Truss/floor construction

Changes in building design, towards 'lightweight construction' in the late 20th century has presented new hazards to firefighters. The materials are prone to failure when exposed to flames, resulting in roof and floor collapses, spread of fire due to heat conduction in designs using metal. The placard's design varies from state to state, though numerous designs use triangles. All systems use the basic labeling system: "F" for 'floor', "R" for 'roof' and "RF" for 'floor and roof'. New York's system also includes information on the material trusses are constructed from. The states of Florida, New Jersey, New York, Vermont, and Mississippi; along with the cities of San Francisco, CA, Chesapeake, VA and Acushnet, MA have laws requiring posting of a truss warning placard on structures.

Vacant Building markings

On 3 December 1999, six firefighters died Worcester Cold Storage and Warehouse Co. fire, fighting a fire inside an abandoned six floor warehouse. The firefighters had entered the structure and became disoriented and unable to escape the maze-like interior before multiple collapses occurred. Following the disaster, the National Institute for Occupational Safety and Health recommended: In 2006, the International Code Council's International Code Council, International Fire Code introduced a marking system to help firefighters identify abandoned, vacant or unsafe structures and hazards posed by them. The system was devised from system used by the New York City Fire Department, recommended by NIOSH in the Worcester report, with modifications to color and sign dimensions. The signs are red and white, square, mounted on the front and entrances to the structure, with the date it was posted. IFC 311 Placard 1 - Normal Structural Conditions.svg, Structure is in normal condition as of the most recent inspection. IFC 311 Placard 2 - Use Caution.svg, Interior firefighting and rescue operations should be conducted with caution, due to structural hazards. IFC 311 Placard 3 - Serious Hazards Within.svg, Exterior firefighting only, with interior operations only to protect life. To provide useful information in planning operations, signs can have letter combinations added to identify known hazards. * R/O - Roof open * S/M - Stairs, steps and landings missing * F/E - Avoid fire escapes * H/F - Holes in floor * F/O - Floors open


Abnormal transportation

Vehicles involved in Oversize load transport display markings warning other road users that the vehicle's load may exceed the marked lane's width, unusually long, or tall. The transport vehicle may be forced to travel at unusually low speeds, make unusual maneuvers to avoid overhead hazards or complete turns.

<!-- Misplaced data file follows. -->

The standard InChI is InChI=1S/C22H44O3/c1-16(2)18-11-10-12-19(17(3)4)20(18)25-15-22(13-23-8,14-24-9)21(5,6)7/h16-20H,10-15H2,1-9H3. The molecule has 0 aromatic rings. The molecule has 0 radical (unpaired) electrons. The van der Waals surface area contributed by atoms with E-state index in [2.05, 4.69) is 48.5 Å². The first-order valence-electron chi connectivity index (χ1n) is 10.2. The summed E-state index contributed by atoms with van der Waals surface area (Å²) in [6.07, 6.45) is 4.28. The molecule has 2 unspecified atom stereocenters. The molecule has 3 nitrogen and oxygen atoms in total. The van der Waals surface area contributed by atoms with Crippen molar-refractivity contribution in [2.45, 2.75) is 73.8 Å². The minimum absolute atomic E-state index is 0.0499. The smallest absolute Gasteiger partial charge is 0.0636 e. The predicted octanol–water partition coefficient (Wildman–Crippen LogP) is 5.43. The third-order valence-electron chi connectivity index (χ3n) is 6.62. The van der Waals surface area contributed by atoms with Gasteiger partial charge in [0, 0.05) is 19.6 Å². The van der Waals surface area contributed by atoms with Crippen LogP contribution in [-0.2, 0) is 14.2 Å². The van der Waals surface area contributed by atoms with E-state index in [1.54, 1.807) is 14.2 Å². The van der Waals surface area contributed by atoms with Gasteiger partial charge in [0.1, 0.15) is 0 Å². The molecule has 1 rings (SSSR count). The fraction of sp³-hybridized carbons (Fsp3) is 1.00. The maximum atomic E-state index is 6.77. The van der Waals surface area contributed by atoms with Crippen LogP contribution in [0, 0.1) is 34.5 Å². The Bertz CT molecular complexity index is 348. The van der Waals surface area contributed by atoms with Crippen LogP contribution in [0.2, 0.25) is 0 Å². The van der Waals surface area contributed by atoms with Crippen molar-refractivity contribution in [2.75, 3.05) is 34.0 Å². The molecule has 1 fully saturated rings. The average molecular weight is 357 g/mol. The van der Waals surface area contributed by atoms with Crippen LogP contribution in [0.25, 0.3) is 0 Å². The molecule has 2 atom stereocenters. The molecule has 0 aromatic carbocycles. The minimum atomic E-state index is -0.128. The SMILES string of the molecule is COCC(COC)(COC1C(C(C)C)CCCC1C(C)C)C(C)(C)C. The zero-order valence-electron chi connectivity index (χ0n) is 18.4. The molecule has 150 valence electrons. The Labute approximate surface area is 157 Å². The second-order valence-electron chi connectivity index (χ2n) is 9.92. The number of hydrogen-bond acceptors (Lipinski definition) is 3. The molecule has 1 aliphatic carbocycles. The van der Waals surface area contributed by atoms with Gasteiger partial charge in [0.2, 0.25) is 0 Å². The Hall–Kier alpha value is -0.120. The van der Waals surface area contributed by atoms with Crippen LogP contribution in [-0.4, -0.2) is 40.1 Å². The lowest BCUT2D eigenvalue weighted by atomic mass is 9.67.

Dangerous goods markings

ADR Treaty

Road vehicles carrying dangerous goods in countries that follow the ADR (treaty), European Agreement concerning the International Carriage of Dangerous Goods by Road (ADR), are required to display an orange plate on the front and rear of the vehicle. ADR marking display requirements: *Vans, box trucks and Tautliner, curtain side trucks: :File:UN ADR Plate - Blank.svg, blank orange plate, front and rear of vehicle. *Road vehicles carrying intermodal container, shipping containers: :File:UN ADR Plate - Blank.svg, Blank orange plate, front and rear of vehicle and appropriate hazard placard on all sides of the container. *Tanker trucks, tank containers::File:UN ADR Plate - Blank.svg, Blank orange plate, front of vehicle; :File:ADR Plate - UN 1203 Gasoline.svg, ADR Plate with HIN and UN number and hazard placard on both sides and rear of tank. UN ADR Plate - Blank.svg, An ADR plate affixed to the front and rear of road vehicles carrying dangerous goods. ADR Plate - UN 1203 Gasoline.svg, An ADR plate that displays UN number#Hazard identifiers, Hazard identification number (top) and UN number (bottom).

United States Department of Transportation

In the United States, Hazardous goods are broken into two categories, Table 1 and Table 2. Materials on Table 1 must be placarded in any quantity. Materials on Table 2, which is all other hazardous materials not in Table 1, must display placard if or more of the material is loaded into a vehicle. If or less of a Table 2 material is loaded onto the vehicle, the placard is optional. Placards are required on all four sides of any motor vehicles, rail cars, and shipping containers loaded with hazardous materials. It must be attached upright, securely, kept in good condition, not obstructed by ladders, pipes or tarpaulins. It must be located at least from other markings that could reduce its effectiveness. The law also prohibits the display of placards on vehicles that are not loaded with the hazardous material listed on the placard, placards that do not meet design guidelines in § 172.519 ''General specifications for placards'', or displaying advertising and slogans in a design or manner that could be confused for a placard.

Other uses

In Model United Nations, the paper nameplate of a delegation is referred to as a "placard". In computer graphical user interfaces, a placard is a rectangular area of a window (computing), window meant for displaying information to the user. In the Habsburg Netherlands (1482–1794) and the Dutch Republic (1581–1795) laws were often known as "Placards" ( nl, plakkaat) after their form of publication by way of a placard that was nailed to a wall in a public place. An important example is the Act of Abjuration, Dutch declaration of independence of 1581, known in Dutch as ''Plakkaat van Verlatinghe''.

See also

* Affair of the Placards (French: ''Affaire des Placards''), 17 October 1534 anti-Catholic incident where posters appeared in public places in five major French cities which brought an end to the conciliatory policies of King Francis I of France, King Francis I. * Lawn sign, Election placard (lawn sign) * Sign war * Poster



External links


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Other links

* {{Wiktionary-inline
US DOT Hazardous Materials Placarding Requirements
Infographics Signage